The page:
deluser command which resides in this directory. Similarly you will find the
adduser command here which is used to mount a new user. Other popular commands like the
ifconfig can be found here.
/lib directory contains the shared library files that the system needs to boot and also the binaries we saw in the first two sections to function. This directory is also home to the kernal modules so it’s best not to mess with this directory.
The /dev directory also called device is where you device files exist. That is, your solid state drives, hard drives, printers etc. And what makes this directory so interesting is that it reiterates one interesting fact about the linux filesystem and that is “everything is a file in linux”. That means you can
cd /dev into this directory, locate your hard drive and read it like a regular file. If you actually want to try the
sudo cat sda command, then be ready with Ctrl + C to stop your terminal from exploding. There is a lot on this directory, but what’s interesting are the sda files. In my case I only have the sda file. but if you have partitions made, you may see sda1 sda2 sda 3 etc, and if you have more drives mounted, you will see, sdb, sdc and so on.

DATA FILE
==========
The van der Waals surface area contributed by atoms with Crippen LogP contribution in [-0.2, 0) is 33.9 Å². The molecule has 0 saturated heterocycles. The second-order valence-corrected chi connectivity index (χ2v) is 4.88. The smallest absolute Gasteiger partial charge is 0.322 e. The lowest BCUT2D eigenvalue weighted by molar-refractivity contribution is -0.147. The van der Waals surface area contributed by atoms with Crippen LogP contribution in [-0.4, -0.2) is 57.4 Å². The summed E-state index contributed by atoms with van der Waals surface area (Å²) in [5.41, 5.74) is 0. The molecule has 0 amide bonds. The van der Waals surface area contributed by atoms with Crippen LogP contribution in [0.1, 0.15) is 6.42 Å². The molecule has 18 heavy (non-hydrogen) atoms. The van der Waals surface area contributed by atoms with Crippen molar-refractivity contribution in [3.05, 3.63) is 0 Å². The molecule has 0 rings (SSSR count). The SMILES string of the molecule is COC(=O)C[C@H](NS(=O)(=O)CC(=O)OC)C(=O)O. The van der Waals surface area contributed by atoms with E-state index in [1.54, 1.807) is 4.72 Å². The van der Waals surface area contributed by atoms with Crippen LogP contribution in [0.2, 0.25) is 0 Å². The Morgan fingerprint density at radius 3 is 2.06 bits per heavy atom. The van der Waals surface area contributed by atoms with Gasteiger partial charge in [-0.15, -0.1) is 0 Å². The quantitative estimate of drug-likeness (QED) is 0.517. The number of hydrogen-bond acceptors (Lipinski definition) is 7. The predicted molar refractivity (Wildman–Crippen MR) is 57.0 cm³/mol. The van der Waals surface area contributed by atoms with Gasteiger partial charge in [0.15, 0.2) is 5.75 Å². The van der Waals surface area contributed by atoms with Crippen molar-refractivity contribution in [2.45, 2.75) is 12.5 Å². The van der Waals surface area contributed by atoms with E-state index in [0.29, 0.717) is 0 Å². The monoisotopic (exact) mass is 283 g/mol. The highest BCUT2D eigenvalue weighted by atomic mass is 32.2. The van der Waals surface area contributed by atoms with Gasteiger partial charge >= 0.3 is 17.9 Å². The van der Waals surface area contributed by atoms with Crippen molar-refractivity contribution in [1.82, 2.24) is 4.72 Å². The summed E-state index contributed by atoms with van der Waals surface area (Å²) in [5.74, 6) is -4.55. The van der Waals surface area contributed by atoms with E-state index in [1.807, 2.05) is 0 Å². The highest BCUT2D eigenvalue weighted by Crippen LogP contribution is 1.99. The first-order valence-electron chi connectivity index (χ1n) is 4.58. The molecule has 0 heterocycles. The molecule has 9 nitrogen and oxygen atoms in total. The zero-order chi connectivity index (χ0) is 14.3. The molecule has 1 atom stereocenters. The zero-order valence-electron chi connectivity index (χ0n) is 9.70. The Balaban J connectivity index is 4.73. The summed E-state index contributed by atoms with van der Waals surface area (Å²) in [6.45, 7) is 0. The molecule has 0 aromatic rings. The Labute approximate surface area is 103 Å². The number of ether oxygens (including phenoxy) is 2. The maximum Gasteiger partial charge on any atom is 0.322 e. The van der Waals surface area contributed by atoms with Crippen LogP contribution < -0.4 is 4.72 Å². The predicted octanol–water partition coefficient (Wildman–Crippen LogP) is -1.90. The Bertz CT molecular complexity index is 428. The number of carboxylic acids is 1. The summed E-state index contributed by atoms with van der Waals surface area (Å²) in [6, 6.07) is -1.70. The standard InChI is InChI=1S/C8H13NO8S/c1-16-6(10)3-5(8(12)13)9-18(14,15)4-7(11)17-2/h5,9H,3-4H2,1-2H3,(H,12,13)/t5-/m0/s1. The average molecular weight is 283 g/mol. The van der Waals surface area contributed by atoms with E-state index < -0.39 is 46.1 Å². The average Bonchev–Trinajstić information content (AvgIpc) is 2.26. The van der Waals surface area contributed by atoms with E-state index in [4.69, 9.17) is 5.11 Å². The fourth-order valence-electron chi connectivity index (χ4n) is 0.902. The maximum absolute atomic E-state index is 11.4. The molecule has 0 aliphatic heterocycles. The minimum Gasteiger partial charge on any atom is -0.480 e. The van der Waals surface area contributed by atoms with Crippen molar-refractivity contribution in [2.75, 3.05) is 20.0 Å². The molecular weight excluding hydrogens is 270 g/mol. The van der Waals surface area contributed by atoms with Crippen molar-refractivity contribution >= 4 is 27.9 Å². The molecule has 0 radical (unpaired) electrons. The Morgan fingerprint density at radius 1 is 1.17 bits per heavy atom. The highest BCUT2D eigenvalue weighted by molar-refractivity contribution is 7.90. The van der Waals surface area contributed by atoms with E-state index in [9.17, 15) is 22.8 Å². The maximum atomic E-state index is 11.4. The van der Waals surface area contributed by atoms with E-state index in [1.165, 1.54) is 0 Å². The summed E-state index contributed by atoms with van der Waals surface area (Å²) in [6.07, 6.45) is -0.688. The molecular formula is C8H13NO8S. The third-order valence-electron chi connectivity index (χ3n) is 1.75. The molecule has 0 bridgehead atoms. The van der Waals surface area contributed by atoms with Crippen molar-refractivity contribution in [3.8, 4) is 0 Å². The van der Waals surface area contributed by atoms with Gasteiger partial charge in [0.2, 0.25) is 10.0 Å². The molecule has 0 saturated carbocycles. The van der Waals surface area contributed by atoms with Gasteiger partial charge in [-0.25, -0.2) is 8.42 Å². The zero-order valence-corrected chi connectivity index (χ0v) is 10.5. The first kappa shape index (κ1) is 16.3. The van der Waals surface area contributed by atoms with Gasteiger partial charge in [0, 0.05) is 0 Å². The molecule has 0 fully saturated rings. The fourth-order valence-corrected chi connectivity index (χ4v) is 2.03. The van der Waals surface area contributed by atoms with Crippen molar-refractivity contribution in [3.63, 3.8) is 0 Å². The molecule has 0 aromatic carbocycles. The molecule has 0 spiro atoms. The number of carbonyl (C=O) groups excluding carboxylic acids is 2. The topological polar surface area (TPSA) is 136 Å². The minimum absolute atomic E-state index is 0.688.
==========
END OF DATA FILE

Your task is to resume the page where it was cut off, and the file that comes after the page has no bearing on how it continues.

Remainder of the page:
This directory was once called “Et cetera” is now the directory where all your system wide configuration files are located. Your hostname, your time zone, you will also see files that contain passwords etc in this folder.
ls into this directory and you will notice many
.conf files that define the parameters and preferences applied to your applications and OS as well.
As the name suggests, the /boot directory contains files that you system needs to boot. Pretty self explanatory and the other name for this directory is “DO NOT TOUCH”. Don’t mess with the contents of this directory unless you want to ruin your PC.